Startups are exciting because everything is new, fun and flexible. Without the burden of layers of bureaucracy, decades of policy and procedural lags, startups are free to innovate and adapt, making rapid changes as needed.
At times, though, it’s tough for young companies to keep up with the pace of change and growth. Sometimes staffing limitations make it challenging to dedicate the proper resources to a project, while other times there are budget constraints.
Cybersecurity is one aspect of the business that can’t be ignored, even in the early stages. You may think a new company isn’t much of a target, but hackers think otherwise. They know small and fast-growing companies are ideal targets because they’re far less likely to have strong security measures in place.
Putting strong cybersecurity tools and policies in place early on is like buying an insurance policy. It doesn’t guarantee you won’t experience a data breach, but it can greatly lesson the damage if and when one does occur. Here are some straightforward tips for keeping your startup secure and protecting your investment.
Set aside the budget
Strong cybersecurity does come at a cost. It doesn’t have to break the bank, but you should budget and plan for the absolute must-haves. Protect your networks, including wireless networks, from external attacks by using firewalls, proxies and access lists. Install anti-virus software on all systems to guard against malware.
Also, consider hiring an outside consultant or managed service provider (MSP) to assess your security defenses and make recommendations. Many professionals are accustomed to working with small businesses on limited budgets. Keep in mind that preventing a data breach is far less expensive than mitigating the damage after one occurs. Many small businesses never bounce back from a major breach.
Put someone in charge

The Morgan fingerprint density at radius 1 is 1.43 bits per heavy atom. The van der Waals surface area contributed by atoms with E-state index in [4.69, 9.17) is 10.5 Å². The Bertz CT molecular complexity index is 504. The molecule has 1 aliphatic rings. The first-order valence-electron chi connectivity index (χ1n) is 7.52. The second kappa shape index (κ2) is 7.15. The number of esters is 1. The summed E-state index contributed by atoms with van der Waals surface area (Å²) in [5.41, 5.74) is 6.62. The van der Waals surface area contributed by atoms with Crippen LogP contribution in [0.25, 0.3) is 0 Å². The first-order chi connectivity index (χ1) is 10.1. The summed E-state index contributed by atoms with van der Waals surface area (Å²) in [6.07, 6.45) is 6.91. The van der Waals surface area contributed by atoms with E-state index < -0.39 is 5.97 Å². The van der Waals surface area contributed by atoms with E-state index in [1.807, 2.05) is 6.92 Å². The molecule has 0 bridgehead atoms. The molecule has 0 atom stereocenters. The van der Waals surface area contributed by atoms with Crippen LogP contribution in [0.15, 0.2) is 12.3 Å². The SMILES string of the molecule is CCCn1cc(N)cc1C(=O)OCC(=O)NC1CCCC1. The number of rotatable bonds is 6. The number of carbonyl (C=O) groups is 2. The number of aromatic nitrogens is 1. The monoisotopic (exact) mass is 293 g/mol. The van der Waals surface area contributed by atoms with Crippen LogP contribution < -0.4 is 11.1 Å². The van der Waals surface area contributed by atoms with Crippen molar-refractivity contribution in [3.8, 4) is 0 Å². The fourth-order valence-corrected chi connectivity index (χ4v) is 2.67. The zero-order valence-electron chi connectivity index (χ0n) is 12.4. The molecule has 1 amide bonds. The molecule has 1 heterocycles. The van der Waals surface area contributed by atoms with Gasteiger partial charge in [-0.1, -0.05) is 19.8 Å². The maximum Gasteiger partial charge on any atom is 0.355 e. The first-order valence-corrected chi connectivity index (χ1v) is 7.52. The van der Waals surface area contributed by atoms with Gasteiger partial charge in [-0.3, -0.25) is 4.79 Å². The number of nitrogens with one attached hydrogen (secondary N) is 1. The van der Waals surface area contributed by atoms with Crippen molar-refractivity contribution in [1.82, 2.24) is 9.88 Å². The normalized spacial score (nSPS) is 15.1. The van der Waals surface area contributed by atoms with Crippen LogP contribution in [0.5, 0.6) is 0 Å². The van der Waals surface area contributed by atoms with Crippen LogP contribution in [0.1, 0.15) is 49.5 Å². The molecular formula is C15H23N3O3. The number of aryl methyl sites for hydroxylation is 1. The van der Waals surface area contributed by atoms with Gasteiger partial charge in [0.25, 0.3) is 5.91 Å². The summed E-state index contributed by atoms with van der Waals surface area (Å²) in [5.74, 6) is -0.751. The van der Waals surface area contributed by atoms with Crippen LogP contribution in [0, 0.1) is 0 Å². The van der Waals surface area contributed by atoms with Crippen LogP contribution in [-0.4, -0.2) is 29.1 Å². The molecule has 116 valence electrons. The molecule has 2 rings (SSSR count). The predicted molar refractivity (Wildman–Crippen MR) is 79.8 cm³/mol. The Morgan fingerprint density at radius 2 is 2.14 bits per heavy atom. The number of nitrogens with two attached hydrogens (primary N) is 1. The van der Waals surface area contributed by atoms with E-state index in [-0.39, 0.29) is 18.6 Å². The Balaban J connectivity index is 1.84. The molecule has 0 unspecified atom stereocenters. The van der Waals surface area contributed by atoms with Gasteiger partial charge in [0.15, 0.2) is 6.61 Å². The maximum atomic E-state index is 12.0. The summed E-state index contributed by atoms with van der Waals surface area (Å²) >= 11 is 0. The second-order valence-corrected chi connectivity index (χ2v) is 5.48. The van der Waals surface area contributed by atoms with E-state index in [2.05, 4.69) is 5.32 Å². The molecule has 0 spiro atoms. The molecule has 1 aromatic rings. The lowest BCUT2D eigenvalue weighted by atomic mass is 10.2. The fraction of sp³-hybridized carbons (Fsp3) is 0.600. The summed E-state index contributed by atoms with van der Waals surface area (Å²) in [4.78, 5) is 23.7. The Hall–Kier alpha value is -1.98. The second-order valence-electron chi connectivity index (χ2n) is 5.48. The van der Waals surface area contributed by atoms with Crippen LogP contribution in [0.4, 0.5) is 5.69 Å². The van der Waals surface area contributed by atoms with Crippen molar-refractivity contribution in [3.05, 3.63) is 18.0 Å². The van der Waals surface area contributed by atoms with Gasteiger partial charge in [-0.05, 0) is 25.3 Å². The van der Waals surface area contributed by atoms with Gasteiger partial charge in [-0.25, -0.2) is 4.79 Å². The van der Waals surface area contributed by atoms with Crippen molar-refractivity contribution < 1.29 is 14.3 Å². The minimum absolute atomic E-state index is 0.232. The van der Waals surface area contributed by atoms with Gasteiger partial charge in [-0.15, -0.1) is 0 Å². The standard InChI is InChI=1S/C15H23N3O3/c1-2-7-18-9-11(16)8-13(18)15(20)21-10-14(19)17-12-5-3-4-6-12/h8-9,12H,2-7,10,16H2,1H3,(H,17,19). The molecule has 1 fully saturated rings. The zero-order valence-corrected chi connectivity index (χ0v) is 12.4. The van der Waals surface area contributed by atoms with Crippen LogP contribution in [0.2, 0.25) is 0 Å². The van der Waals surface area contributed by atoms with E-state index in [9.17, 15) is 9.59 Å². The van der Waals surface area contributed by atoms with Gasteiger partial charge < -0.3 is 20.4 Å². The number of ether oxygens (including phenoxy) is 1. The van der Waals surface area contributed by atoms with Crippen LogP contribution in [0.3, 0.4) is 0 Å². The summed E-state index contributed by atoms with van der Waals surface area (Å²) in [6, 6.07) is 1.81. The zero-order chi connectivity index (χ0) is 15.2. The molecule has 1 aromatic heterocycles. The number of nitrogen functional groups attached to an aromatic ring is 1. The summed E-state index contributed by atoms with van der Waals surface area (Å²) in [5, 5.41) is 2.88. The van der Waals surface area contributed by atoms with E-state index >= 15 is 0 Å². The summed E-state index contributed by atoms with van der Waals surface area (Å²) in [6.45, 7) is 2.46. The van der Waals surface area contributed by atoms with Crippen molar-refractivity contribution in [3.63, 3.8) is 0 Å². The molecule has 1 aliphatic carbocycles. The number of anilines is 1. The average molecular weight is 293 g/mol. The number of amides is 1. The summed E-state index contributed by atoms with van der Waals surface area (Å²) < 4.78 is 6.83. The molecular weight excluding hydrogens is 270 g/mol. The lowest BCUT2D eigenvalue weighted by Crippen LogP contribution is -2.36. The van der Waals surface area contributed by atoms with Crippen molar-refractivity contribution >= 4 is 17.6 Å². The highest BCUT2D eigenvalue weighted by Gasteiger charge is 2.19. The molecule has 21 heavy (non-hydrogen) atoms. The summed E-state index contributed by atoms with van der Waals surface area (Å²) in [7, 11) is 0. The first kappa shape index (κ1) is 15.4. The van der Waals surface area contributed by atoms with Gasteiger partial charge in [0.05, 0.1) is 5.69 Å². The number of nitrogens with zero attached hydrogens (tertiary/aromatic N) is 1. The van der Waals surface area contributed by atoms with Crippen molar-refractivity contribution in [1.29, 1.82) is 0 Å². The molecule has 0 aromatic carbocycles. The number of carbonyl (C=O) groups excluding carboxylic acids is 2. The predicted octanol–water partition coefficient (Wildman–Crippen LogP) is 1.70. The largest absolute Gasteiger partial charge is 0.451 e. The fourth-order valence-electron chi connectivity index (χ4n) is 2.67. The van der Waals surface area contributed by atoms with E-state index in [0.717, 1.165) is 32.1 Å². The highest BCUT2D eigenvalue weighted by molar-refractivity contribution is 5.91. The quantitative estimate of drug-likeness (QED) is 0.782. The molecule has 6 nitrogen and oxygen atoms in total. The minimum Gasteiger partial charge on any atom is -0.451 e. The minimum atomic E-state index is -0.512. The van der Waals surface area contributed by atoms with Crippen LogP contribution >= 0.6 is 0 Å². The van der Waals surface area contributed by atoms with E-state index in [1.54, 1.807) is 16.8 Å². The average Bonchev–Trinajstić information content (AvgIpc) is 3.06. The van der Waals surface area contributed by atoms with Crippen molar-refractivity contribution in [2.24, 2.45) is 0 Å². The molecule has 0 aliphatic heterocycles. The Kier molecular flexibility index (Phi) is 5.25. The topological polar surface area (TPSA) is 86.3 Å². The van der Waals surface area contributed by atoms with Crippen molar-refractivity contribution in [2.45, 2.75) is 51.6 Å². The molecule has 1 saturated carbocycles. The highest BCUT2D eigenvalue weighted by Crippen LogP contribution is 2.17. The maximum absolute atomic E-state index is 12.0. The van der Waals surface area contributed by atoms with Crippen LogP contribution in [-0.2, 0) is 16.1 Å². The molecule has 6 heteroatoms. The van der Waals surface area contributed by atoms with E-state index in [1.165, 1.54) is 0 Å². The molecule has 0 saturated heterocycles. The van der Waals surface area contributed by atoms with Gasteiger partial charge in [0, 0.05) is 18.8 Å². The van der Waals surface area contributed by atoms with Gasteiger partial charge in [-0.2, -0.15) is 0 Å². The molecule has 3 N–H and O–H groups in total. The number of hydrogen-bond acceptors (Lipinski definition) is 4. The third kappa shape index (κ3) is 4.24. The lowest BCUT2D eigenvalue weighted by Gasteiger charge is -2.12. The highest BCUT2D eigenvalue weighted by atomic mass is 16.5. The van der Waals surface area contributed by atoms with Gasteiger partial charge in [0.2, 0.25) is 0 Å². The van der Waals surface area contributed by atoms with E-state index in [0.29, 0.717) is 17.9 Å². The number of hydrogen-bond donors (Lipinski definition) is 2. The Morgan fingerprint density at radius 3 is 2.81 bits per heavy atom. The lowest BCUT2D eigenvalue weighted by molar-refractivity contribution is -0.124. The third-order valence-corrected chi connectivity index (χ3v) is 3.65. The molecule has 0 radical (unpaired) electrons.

You’re probably not in a position to hire a chief security officer, but that doesn’t mean cybersecurity should be a no-man’s land. If no one in the company has ownership of cybersecurity, important tasks and issues fall to the wayside.
Put someone in the company in charge of cybersecurity awareness, education and implementation, whether that’s an engineer or the CEO. Task this person with staying on top of cybersecurity trends, ensuring that all the proper software and anti-virus updates are made, enforcing strong password policies, and being the point person for any outside security consultants.
Monitor your employees
Most of the media attention around data breaches focuses on external attacks, or hackers. But a data breach is much more likely to originate from within your own walls, whether it’s malicious or simply the result of employee error.
Employee activity monitoring software helps you detect and prevent employee actions that are risky such as emailing or printing sensitive data. You can set up specific rules and alerts so that you’re notified when risky behaviour occurs. Employee monitoring software also has the added benefit of allowing you to keep tabs on employee productivity, and it’s affordable even on a very limited budget.